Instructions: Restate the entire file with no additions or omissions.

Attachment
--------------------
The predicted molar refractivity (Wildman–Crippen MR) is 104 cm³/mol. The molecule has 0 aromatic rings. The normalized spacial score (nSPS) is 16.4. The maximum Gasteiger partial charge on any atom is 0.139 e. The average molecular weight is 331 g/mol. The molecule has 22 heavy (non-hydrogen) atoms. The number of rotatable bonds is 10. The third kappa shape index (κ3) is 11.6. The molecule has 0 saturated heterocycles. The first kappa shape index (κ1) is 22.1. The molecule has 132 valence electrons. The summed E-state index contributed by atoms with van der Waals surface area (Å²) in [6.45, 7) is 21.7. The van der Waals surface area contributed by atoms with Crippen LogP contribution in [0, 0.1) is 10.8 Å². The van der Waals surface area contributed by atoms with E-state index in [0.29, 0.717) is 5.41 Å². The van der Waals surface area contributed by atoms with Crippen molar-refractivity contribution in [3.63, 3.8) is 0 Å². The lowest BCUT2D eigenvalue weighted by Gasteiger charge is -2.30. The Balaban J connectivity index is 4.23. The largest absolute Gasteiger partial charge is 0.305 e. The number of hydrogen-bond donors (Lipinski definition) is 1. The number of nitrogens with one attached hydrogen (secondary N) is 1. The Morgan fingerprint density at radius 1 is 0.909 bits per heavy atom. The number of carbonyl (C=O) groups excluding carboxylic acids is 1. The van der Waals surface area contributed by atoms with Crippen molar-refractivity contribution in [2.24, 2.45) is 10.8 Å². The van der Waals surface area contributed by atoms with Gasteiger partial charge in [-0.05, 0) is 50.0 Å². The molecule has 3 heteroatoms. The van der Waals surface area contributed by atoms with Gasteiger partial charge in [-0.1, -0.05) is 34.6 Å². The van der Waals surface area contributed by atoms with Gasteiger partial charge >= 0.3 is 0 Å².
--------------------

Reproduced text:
The predicted molar refractivity (Wildman–Crippen MR) is 104 cm³/mol. The molecule has 0 aromatic rings. The normalized spacial score (nSPS) is 16.4. The maximum Gasteiger partial charge on any atom is 0.139 e. The average molecular weight is 331 g/mol. The molecule has 22 heavy (non-hydrogen) atoms. The number of rotatable bonds is 10. The third kappa shape index (κ3) is 11.6. The molecule has 0 saturated heterocycles. The first kappa shape index (κ1) is 22.1. The molecule has 132 valence electrons. The summed E-state index contributed by atoms with van der Waals surface area (Å²) in [6.45, 7) is 21.7. The van der Waals surface area contributed by atoms with Crippen LogP contribution in [0, 0.1) is 10.8 Å². The van der Waals surface area contributed by atoms with E-state index in [0.29, 0.717) is 5.41 Å². The van der Waals surface area contributed by atoms with Crippen molar-refractivity contribution in [3.63, 3.8) is 0 Å². The lowest BCUT2D eigenvalue weighted by Gasteiger charge is -2.30. The Balaban J connectivity index is 4.23. The largest absolute Gasteiger partial charge is 0.305 e. The number of hydrogen-bond donors (Lipinski definition) is 1. The number of nitrogens with one attached hydrogen (secondary N) is 1. The Morgan fingerprint density at radius 1 is 0.909 bits per heavy atom. The number of carbonyl (C=O) groups excluding carboxylic acids is 1. The van der Waals surface area contributed by atoms with Crippen molar-refractivity contribution in [2.24, 2.45) is 10.8 Å². The van der Waals surface area contributed by atoms with Gasteiger partial charge in [-0.05, 0) is 50.0 Å². The molecule has 3 heteroatoms. The van der Waals surface area contributed by atoms with Gasteiger partial charge in [-0.1, -0.05) is 34.6 Å². The van der Waals surface area contributed by atoms with Gasteiger partial charge >= 0.3 is 0 Å².